“Intruders,” once called “Shut In” on the fest circuit, is an effective home invasion thriller with interesting performances and tight pacing … until it’s not. Like so many genre films, “Intruders” can’t quite figure out its final act, and this one devolves from a thrilling predator-and-prey game into something closer to “Saw.” Director Adam Schindler is better with actors than a lot of young horror directors—resulting in the tightness of that first half—but can’t quite get a handle on where the movie needs to go from there. The result is a promising film that leaves a bad taste in your mouth, like a meal well-presented on the plate that just doesn’t fill you up.
Anna (Beth Riesgraf) is an agoraphobic young woman who hasn’t left the family house in a decade. Her brother Conrad (Timothy T. McKinney) is her only companion, but he’s dying in the film’s opening scenes. A nice Meals on Wheels guy (Rory Culkin) is one of Anna’s few connections to the outside world. These opening scenes define Anna’s world well, and Riesgraf is very good in them, conveying someone who’s actually more scared of going out her front door than anything that might come through it. After her brother’s passing, Riesgraf deftly conveys Anna’s crippling fear, agoraphobia so bad that it keeps her from even going to the funeral.
And that’s when the problems start. Three guys (Jack Kesy, Joshua Mikel and Martin Starr) who presumed that Anna would be out of the house break into it to rob the place. Anna is still home, dressed up for the funeral but unable to will herself to go. At first, it looks like “Intruders” may play out like “Panic Room,” as the home invaders realize that someone has altered their plans. However, it’s not long before the tables are turned, leaving the men in a basement that’s, well, not your average lower floor. It turns out that Anna has a dark family history and the men who thought they could steal her family fortune are about to confront it.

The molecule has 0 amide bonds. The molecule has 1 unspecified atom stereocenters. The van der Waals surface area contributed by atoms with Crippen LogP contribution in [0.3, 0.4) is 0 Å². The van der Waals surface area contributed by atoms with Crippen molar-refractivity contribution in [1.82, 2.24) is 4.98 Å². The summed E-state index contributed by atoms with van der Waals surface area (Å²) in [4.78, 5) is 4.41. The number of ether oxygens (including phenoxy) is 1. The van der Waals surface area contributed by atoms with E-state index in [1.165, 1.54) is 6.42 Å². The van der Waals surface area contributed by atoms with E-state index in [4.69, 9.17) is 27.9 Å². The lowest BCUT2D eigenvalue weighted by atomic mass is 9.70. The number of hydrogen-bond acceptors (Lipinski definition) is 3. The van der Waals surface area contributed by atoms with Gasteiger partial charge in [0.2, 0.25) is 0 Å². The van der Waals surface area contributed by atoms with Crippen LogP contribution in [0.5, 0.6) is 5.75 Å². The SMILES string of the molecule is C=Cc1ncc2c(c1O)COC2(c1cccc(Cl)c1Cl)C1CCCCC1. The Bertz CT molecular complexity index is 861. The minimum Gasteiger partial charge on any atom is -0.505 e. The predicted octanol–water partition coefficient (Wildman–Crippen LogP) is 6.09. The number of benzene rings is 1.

While the three criminals who bust through Anna’s front door are relatively and predictably defined—one killer, one peaceful guy, one leader—the cast and setting sell the action. We believe Anna is so crippled by fear that her captors don’t even think they have to tie her up to stop her from escaping. The filmmaking in this first act is lean and tight, ably propelled by Riesgraf and the always-great Starr, playing against type here as the maniac who wants to plunge a hammer into Anna’s head. I could do without the shaky camerawork to capture Anna’s fear (the actress is good enough that the trick is unnecessary), but I was down with “Intruders” until a major incident at the 30-minute mark completely changes the stakes and dynamic.
Even then, “Intruders” doesn’t completely fall apart. It just gets repetitive and even ugly. There’s a lot of use of the word “bitch” and close-ups of violence. As the piece becomes more “Saw” than “Panic Room,” the characters disappear and we’re left with too little to hold on to. Schindler can’t handle the gore effectively, as scenes like the one in which blood pours onto Anna’s face just feel gross. It doesn’t need to be that ugly of a film. Don’t get me wrong. I don’t mind gore at all. It just has to feel purposeful, and it doesn’t here. And then the final 15 minutes are of the “that only happens in a horror movie” variety, revealing that the psychological elements of the piece have always been mere window-dressing.
People are not so easily defined as we’ve been led to believe. Just because Anna is a shut-in doesn’t mean she’s weak. And just because her home invaders are hammer-wielding tough guys doesn’t mean she can’t turn the tables on them. That’s the aspect of “Intruders” that works, and the foundation on which the rest of the film should have been built instead of inconsistent characters and shock value. You could do a lot worse for a horror VOD rental this weekend (or even a trip to the theater if it’s near you given the abysmal January competition), but you still won’t shake the feeling that “Intruders” should have been a lot better.